If you’re in the South Jersey area and want to learn more about Mindful Stress Reduction classes, contact Hope Honeyman, LCSW.

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Guest Blog: Five Tips to Manage Overwhelm

February 29th, 2012

Linda Siniscal

By Linda Siniscal

Does it seem like you need to accomplish more in less time than ever before?  Just about every small business owner I know is overwhelmed with everything they need to do.  Many factors are contributing to this feeling:  new technologies, increased government regulation, a need to market harder, and less access to capital are just a few examples.

Is there truly a way to find an extra hour each day?  Yes, there is, and here are five tips you can put in place to reduce the feeling of overwhelm, free up time, and feel more in control of your business.

1.    Get stuff done off prime time. 

Most people drive to work between 7 and 9 and come home between 4 and 6.  Save yourself 15-30 minutes per day or more by coming in before or after the rush.

Apply this same idea to your weekly errands or times when you need to stand in line.  Go to a restaurant a little early (or late) to avoid the busiest times.   Go to the grocery store during the week instead of on Saturday.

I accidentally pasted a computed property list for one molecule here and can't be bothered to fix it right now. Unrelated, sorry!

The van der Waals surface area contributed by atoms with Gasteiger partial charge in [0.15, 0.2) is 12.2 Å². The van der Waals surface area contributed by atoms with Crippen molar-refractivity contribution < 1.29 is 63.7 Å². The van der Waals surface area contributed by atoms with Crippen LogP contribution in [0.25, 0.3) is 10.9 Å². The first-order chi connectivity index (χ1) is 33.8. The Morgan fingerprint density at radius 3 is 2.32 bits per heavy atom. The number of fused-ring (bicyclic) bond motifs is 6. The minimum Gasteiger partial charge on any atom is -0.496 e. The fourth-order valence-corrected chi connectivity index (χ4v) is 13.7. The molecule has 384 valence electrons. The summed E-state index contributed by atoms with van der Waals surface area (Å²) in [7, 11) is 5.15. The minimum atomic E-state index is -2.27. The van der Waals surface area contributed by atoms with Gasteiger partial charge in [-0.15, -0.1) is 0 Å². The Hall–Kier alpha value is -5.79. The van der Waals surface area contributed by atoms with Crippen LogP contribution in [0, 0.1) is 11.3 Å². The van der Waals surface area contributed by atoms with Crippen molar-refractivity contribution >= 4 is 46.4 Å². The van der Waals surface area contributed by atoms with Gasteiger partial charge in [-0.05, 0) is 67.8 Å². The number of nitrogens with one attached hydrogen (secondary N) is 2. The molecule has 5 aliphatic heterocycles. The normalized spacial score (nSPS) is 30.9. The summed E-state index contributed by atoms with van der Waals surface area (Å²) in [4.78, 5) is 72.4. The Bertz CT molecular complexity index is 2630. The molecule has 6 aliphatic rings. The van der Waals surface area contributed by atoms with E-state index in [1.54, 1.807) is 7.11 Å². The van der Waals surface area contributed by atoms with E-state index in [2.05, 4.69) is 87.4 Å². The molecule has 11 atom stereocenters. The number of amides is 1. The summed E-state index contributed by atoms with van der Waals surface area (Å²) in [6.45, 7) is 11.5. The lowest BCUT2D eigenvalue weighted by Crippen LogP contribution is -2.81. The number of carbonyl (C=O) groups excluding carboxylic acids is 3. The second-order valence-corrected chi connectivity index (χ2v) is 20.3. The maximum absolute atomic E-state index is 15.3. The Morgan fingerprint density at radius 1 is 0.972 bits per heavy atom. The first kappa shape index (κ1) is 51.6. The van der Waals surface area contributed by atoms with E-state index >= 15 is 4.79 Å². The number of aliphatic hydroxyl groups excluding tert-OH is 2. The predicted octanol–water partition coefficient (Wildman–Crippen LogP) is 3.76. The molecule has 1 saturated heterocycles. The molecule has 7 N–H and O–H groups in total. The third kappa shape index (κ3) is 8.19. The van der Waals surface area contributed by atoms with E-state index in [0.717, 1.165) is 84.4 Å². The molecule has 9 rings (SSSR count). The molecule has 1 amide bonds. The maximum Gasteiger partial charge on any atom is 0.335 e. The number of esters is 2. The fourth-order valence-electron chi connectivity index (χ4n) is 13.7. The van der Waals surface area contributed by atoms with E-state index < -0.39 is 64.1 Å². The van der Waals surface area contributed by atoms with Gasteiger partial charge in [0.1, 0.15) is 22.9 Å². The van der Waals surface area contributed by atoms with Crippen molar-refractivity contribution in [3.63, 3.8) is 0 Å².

Doing this for 10-12 errands per week will save an hour a week or more.  Combine that with the time you’ll save in rush hour, and you could save as much as three hours a week using this idea.  Even if you can apply this idea to only one or two days a week, you’ll still be ahead of the game.

2.    Delegate clerical or personal tasks.

Make a list of all the tasks you are doing that a minimum wage earner could do, and hire a college student for a few hours a week.  You’ll benefit from systematizing the tasks you delegate – they will get done more efficiently – and you will have freed up a few hours a week once your worker is trained.